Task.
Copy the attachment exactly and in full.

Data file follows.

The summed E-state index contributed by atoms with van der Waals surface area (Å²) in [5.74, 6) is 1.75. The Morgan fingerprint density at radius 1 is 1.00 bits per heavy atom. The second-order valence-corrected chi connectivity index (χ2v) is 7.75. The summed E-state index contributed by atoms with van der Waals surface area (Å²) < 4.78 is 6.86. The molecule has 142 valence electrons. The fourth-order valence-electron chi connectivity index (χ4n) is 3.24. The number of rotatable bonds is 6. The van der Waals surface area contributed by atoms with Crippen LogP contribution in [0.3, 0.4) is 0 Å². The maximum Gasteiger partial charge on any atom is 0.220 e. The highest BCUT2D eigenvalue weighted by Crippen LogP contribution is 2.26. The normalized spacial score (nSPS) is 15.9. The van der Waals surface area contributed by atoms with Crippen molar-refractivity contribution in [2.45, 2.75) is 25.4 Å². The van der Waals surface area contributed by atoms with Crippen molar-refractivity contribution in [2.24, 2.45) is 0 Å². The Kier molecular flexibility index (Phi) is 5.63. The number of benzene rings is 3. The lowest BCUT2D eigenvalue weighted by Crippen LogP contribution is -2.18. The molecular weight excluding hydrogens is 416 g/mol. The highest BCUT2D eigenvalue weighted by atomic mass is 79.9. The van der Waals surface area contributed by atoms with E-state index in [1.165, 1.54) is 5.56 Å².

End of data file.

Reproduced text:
The summed E-state index contributed by atoms with van der Waals surface area (Å²) in [5.74, 6) is 1.75. The Morgan fingerprint density at radius 1 is 1.00 bits per heavy atom. The second-order valence-corrected chi connectivity index (χ2v) is 7.75. The summed E-state index contributed by atoms with van der Waals surface area (Å²) < 4.78 is 6.86. The molecule has 142 valence electrons. The fourth-order valence-electron chi connectivity index (χ4n) is 3.24. The number of rotatable bonds is 6. The van der Waals surface area contributed by atoms with Crippen LogP contribution in [0.3, 0.4) is 0 Å². The maximum Gasteiger partial charge on any atom is 0.220 e. The highest BCUT2D eigenvalue weighted by Crippen LogP contribution is 2.26. The normalized spacial score (nSPS) is 15.9. The van der Waals surface area contributed by atoms with Crippen molar-refractivity contribution in [2.45, 2.75) is 25.4 Å². The van der Waals surface area contributed by atoms with Crippen molar-refractivity contribution in [2.24, 2.45) is 0 Å². The Kier molecular flexibility index (Phi) is 5.63. The number of benzene rings is 3. The lowest BCUT2D eigenvalue weighted by Crippen LogP contribution is -2.18. The molecular weight excluding hydrogens is 416 g/mol. The highest BCUT2D eigenvalue weighted by atomic mass is 79.9. The van der Waals surface area contributed by atoms with E-state index in [1.165, 1.54) is 5.56 Å².